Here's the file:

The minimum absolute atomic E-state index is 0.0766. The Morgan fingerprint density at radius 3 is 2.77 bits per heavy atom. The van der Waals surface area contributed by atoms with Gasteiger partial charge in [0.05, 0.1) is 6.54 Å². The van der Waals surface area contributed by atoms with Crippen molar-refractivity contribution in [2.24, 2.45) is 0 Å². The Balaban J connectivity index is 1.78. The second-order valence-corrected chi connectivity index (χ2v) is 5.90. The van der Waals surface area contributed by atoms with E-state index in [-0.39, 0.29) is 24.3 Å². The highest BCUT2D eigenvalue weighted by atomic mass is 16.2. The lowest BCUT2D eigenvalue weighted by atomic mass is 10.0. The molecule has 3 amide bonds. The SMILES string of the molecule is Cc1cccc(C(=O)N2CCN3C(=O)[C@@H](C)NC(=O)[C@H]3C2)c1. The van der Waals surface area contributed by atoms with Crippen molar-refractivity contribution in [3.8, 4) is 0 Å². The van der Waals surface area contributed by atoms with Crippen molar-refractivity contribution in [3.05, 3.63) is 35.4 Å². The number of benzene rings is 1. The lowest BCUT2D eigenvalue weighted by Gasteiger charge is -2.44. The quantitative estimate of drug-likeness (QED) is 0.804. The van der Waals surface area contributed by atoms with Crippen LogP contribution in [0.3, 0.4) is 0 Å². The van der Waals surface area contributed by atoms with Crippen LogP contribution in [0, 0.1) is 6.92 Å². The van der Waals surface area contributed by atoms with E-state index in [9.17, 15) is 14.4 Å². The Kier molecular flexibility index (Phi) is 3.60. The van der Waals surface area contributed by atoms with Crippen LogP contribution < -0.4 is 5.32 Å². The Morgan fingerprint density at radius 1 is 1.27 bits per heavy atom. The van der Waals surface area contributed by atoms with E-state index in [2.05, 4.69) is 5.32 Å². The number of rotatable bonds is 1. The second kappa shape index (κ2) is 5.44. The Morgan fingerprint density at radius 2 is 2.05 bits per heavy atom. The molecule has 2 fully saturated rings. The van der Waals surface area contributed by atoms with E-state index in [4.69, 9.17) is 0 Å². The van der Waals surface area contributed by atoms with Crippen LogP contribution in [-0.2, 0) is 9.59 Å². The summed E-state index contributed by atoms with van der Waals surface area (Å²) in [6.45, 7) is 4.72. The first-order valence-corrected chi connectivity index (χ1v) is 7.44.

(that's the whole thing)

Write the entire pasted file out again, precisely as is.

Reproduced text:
The minimum absolute atomic E-state index is 0.0766. The Morgan fingerprint density at radius 3 is 2.77 bits per heavy atom. The van der Waals surface area contributed by atoms with Gasteiger partial charge in [0.05, 0.1) is 6.54 Å². The van der Waals surface area contributed by atoms with Crippen molar-refractivity contribution in [2.24, 2.45) is 0 Å². The Balaban J connectivity index is 1.78. The second-order valence-corrected chi connectivity index (χ2v) is 5.90. The van der Waals surface area contributed by atoms with E-state index in [-0.39, 0.29) is 24.3 Å². The highest BCUT2D eigenvalue weighted by atomic mass is 16.2. The lowest BCUT2D eigenvalue weighted by atomic mass is 10.0. The molecule has 3 amide bonds. The SMILES string of the molecule is Cc1cccc(C(=O)N2CCN3C(=O)[C@@H](C)NC(=O)[C@H]3C2)c1. The van der Waals surface area contributed by atoms with Crippen molar-refractivity contribution in [3.8, 4) is 0 Å². The van der Waals surface area contributed by atoms with Crippen molar-refractivity contribution in [3.05, 3.63) is 35.4 Å². The number of benzene rings is 1. The lowest BCUT2D eigenvalue weighted by Gasteiger charge is -2.44. The quantitative estimate of drug-likeness (QED) is 0.804. The van der Waals surface area contributed by atoms with Crippen LogP contribution in [0.3, 0.4) is 0 Å². The van der Waals surface area contributed by atoms with Crippen LogP contribution in [0, 0.1) is 6.92 Å². The van der Waals surface area contributed by atoms with E-state index in [9.17, 15) is 14.4 Å². The Kier molecular flexibility index (Phi) is 3.60. The van der Waals surface area contributed by atoms with Crippen LogP contribution < -0.4 is 5.32 Å². The Morgan fingerprint density at radius 1 is 1.27 bits per heavy atom. The van der Waals surface area contributed by atoms with E-state index in [2.05, 4.69) is 5.32 Å². The number of rotatable bonds is 1. The second kappa shape index (κ2) is 5.44. The Morgan fingerprint density at radius 2 is 2.05 bits per heavy atom. The molecule has 2 fully saturated rings. The van der Waals surface area contributed by atoms with E-state index in [4.69, 9.17) is 0 Å². The van der Waals surface area contributed by atoms with Crippen LogP contribution in [-0.2, 0) is 9.59 Å². The summed E-state index contributed by atoms with van der Waals surface area (Å²) in [6.45, 7) is 4.72. The first-order valence-corrected chi connectivity index (χ1v) is 7.44.